A Food and Drug Administration advisory panel said Friday that it saw no evidence Roche AG's Tamiflu caused the deaths of 12 children in Japan, but it urged regulators to continue monitoring the flu medicine's use.
"The committee does not think, based on the data presented, that there's any evidence Tamiflu played a role in the deaths," said the panel's chairman, Robert Nelson.
Tamiflu is in high demand as countries stockpile the drug to fight a feared pandemic of avian flu.
The panel did recommend to the FDA that new information be added to the Tamiflu label about serious skin reactions, which already are listed as a possible side effect.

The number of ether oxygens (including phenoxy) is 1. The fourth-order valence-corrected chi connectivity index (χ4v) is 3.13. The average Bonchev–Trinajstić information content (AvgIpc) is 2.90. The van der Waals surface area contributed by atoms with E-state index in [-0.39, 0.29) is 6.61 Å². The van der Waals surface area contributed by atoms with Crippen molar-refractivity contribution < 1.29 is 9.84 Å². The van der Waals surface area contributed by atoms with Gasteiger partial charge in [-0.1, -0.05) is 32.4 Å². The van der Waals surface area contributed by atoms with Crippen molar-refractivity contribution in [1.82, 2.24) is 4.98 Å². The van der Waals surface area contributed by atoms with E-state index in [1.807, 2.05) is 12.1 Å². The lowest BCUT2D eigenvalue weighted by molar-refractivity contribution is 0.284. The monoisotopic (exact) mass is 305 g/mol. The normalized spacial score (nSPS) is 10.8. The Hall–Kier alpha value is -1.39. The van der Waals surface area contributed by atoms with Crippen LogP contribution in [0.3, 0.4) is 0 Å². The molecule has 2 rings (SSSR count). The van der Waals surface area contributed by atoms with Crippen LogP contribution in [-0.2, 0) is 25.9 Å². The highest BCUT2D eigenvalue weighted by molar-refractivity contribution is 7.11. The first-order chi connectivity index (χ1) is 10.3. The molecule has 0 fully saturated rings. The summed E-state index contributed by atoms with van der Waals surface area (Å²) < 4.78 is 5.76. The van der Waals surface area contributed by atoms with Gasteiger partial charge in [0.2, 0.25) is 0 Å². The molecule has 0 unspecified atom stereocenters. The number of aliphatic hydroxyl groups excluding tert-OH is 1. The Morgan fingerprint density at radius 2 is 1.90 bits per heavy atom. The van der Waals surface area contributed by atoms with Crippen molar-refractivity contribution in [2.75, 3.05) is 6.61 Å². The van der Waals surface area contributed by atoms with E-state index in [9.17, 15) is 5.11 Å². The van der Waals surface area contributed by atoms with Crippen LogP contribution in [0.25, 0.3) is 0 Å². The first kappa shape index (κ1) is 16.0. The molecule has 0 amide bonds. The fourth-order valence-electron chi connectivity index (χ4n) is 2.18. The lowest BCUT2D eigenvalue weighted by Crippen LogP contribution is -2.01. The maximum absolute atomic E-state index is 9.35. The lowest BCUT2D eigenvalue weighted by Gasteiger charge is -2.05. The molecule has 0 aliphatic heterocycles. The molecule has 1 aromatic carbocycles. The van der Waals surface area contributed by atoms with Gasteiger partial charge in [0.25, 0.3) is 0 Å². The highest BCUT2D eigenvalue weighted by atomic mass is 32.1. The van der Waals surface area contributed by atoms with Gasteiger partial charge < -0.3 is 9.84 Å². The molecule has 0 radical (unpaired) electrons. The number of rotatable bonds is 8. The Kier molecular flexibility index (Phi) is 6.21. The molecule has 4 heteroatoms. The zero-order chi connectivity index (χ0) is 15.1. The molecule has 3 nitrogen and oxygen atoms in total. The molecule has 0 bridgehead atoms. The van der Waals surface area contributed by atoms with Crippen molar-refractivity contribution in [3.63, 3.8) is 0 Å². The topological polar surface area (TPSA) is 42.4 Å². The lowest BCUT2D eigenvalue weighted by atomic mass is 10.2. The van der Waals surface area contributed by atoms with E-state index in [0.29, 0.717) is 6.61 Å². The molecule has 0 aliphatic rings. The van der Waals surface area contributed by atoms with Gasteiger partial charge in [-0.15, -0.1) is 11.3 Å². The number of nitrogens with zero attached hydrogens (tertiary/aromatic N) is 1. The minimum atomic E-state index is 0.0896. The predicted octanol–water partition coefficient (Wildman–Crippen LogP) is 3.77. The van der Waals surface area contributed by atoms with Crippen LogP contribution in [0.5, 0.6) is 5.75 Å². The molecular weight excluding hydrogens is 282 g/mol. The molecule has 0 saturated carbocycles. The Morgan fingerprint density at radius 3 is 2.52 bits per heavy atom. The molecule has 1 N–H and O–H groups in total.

The committee, a group of independent experts, agreed that the agency should continue monitoring the safety of Tamiflu in children.
The FDA has been studying reports of 12 deaths and 32 cases of psychiatric problems in children who took the drug. All of the psychiatric events, which included hallucinations and abnormal behavior, also were reported in Japan.
Linda Lewis, an FDA medical officer, told the committee there was "insufficient evidence to establish that deaths and neuropsychiatric events represent a safety signal associated with Tamiflu."
The FDA has no current plan to add warnings about the deaths or psychiatric problems to the Tamiflu label, Lewis said.
Tamiflu is used widely in Japan to treat influenza. From 2001 to 2005, there were 24.5 million prescriptions in Japan and 6.5 million in the United States.